Maintaining the Memories of the Passed

Loss is hardly rare in modern society. Car crashes, explosions and shootings all seem to be normal these days. However, the death people face is not on the high speed roadways, or in the fire or the bullets. It is when people begin to forget the ones who have passed that they truly die.

Senior Brian Stockton was 18. He loved to write poems and play his guitar; his favorite bands included Pink Floyd, Oasis and Pearl Jam. He also loved his girlfriend, who he was able to take to Prom before he died. He had hopes of going into the Navy to do electrical work, not to fight. However, on July 2, 1996, after a car crash, he died of his injuries.

Stockton was driving his Jeep on County Line Road and he missed a sharp curve. His car went across a ditch and rolled several times. The car’s hardtop was ripped off and Stockton, not wearing a seatbelt, was thrown from the car.

Becky Miller was 16. She was an active student on the volleyball, basketball, and softball teams. She had a bright sports career in front of her. However, on November 29, 1989, she died of her injuries after a car crash.

Miller was driving on the highway when she crossed the median. She was met head on by a minivan, and crashed.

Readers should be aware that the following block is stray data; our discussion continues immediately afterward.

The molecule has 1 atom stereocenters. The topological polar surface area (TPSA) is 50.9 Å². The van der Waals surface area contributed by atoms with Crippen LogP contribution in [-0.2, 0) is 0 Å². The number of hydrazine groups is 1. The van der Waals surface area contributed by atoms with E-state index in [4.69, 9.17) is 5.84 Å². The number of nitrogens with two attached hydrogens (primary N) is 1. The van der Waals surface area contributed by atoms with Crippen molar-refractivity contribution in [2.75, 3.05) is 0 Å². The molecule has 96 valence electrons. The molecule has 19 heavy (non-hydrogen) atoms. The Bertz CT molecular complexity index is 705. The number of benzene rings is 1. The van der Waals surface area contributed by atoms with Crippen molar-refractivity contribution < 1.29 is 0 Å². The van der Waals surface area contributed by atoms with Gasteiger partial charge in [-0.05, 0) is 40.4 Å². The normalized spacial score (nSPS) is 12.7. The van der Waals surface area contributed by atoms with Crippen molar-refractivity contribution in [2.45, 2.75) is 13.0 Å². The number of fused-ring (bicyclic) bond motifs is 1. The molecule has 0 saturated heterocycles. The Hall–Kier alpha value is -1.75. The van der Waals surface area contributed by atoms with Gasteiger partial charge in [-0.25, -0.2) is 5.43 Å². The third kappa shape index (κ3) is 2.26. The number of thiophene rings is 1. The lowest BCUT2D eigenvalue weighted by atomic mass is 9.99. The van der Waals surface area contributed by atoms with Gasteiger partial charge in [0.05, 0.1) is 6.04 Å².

At the times of their deaths, students set up two plaques in the front of the school. A third was installed for other students who passed since that time. While this was a loving gesture in the memory of these two students, years later the memorials were getting noticeably under-maintained. But Seniors Makenzie Taylor and Anissa Foster changed that.

“I didn’t know anything about the monuments. I had seen one and I was like, ‘Oh, that’s kind of messed up,” Taylor said, “because every time we would come by the busses, it would be ruined, and that kind of sat in me.”

The beginning of this loving service did not start with a protest but in a much simpler way.

“Me and Anissa went in to the office and were like, ‘Hey, can we go fix that?” Taylor said.

Makenzie and Anissa went out one day with some basic cleaning supplies and did their best to restore the plaques to their former glory.

“We bought yellow ribbon and tied them to the trees of the monuments, and we took out soapy water and rags and cleaned up the monuments to make them look nicer,” Foster said.

The act was much less about maintenance and much more about showing basic respect for the dead.

“Just because someone isn’t alive anymore, just because you don’t know them doesn’t mean it’s a bad thing to still respect them and still watch over their stuff,” Taylor said. “I know if I died, or if someone else I loved died, I would want someone to look after my stuff, to keep it tidy and be respectful of it.”

The two students are hoping to inspire other students to do the same thing when they leave the high school.

“I would definitely want this to continue. Students should go out there and maintain the monuments to keep them nice and clean, and I definitely don’t want people to forget what happened at the monuments or why the monuments are there,” Foster said. “I think that if we remember what happened here, it will help a lot of our students from here to on into the future.”

 

 

 

 

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